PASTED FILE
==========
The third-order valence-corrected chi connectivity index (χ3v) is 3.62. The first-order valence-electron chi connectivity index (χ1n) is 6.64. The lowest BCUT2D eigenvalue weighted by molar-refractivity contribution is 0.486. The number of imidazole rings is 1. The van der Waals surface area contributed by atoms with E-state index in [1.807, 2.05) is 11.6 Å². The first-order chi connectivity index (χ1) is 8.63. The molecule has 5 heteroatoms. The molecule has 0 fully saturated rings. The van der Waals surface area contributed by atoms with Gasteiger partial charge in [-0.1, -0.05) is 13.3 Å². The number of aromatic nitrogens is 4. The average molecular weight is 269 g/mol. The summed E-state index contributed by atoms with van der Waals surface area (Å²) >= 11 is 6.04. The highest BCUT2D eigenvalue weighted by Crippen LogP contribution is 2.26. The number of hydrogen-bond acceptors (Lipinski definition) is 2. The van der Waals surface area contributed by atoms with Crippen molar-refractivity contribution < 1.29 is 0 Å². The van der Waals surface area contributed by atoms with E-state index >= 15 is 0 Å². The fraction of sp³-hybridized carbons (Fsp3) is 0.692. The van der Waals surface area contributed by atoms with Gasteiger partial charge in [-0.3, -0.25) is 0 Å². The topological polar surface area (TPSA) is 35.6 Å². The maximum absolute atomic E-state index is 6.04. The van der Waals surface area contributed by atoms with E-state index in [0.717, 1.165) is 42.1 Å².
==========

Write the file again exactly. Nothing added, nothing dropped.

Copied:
The third-order valence-corrected chi connectivity index (χ3v) is 3.62. The first-order valence-electron chi connectivity index (χ1n) is 6.64. The lowest BCUT2D eigenvalue weighted by molar-refractivity contribution is 0.486. The number of imidazole rings is 1. The van der Waals surface area contributed by atoms with E-state index in [1.807, 2.05) is 11.6 Å². The first-order chi connectivity index (χ1) is 8.63. The molecule has 5 heteroatoms. The molecule has 0 fully saturated rings. The van der Waals surface area contributed by atoms with Gasteiger partial charge in [-0.1, -0.05) is 13.3 Å². The number of aromatic nitrogens is 4. The average molecular weight is 269 g/mol. The summed E-state index contributed by atoms with van der Waals surface area (Å²) >= 11 is 6.04. The highest BCUT2D eigenvalue weighted by Crippen LogP contribution is 2.26. The number of hydrogen-bond acceptors (Lipinski definition) is 2. The van der Waals surface area contributed by atoms with Crippen molar-refractivity contribution < 1.29 is 0 Å². The van der Waals surface area contributed by atoms with E-state index >= 15 is 0 Å². The fraction of sp³-hybridized carbons (Fsp3) is 0.692. The van der Waals surface area contributed by atoms with Gasteiger partial charge in [-0.3, -0.25) is 0 Å². The topological polar surface area (TPSA) is 35.6 Å². The maximum absolute atomic E-state index is 6.04. The van der Waals surface area contributed by atoms with E-state index in [0.717, 1.165) is 42.1 Å².